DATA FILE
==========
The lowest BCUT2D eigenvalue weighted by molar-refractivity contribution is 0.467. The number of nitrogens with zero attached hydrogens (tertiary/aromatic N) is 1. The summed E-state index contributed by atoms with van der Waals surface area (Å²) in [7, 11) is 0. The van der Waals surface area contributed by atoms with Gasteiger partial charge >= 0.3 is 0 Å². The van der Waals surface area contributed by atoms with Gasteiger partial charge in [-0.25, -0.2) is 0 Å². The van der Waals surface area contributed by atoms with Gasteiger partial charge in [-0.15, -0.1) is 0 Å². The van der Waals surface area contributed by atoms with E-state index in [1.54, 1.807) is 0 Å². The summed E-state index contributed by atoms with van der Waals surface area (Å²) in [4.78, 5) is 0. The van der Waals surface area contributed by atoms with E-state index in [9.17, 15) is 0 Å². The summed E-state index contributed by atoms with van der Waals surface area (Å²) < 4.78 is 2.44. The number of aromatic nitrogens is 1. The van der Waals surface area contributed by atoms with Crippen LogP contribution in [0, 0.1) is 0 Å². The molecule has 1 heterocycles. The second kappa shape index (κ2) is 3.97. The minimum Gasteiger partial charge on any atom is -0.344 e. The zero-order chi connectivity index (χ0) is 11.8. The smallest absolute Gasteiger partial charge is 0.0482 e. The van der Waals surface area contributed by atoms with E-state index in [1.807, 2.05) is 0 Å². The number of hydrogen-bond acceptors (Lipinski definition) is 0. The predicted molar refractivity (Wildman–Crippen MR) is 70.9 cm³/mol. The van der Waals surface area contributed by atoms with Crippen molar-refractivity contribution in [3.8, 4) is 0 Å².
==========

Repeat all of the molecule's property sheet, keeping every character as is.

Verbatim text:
The lowest BCUT2D eigenvalue weighted by molar-refractivity contribution is 0.467. The number of nitrogens with zero attached hydrogens (tertiary/aromatic N) is 1. The summed E-state index contributed by atoms with van der Waals surface area (Å²) in [7, 11) is 0. The van der Waals surface area contributed by atoms with Gasteiger partial charge >= 0.3 is 0 Å². The van der Waals surface area contributed by atoms with Gasteiger partial charge in [-0.25, -0.2) is 0 Å². The van der Waals surface area contributed by atoms with Gasteiger partial charge in [-0.15, -0.1) is 0 Å². The van der Waals surface area contributed by atoms with E-state index in [1.54, 1.807) is 0 Å². The summed E-state index contributed by atoms with van der Waals surface area (Å²) in [4.78, 5) is 0. The van der Waals surface area contributed by atoms with E-state index in [9.17, 15) is 0 Å². The summed E-state index contributed by atoms with van der Waals surface area (Å²) < 4.78 is 2.44. The number of aromatic nitrogens is 1. The van der Waals surface area contributed by atoms with Crippen LogP contribution in [0, 0.1) is 0 Å². The molecule has 1 heterocycles. The second kappa shape index (κ2) is 3.97. The minimum Gasteiger partial charge on any atom is -0.344 e. The zero-order chi connectivity index (χ0) is 11.8. The smallest absolute Gasteiger partial charge is 0.0482 e. The van der Waals surface area contributed by atoms with E-state index in [1.807, 2.05) is 0 Å². The number of hydrogen-bond acceptors (Lipinski definition) is 0. The predicted molar refractivity (Wildman–Crippen MR) is 70.9 cm³/mol. The van der Waals surface area contributed by atoms with Crippen molar-refractivity contribution in [3.8, 4) is 0 Å².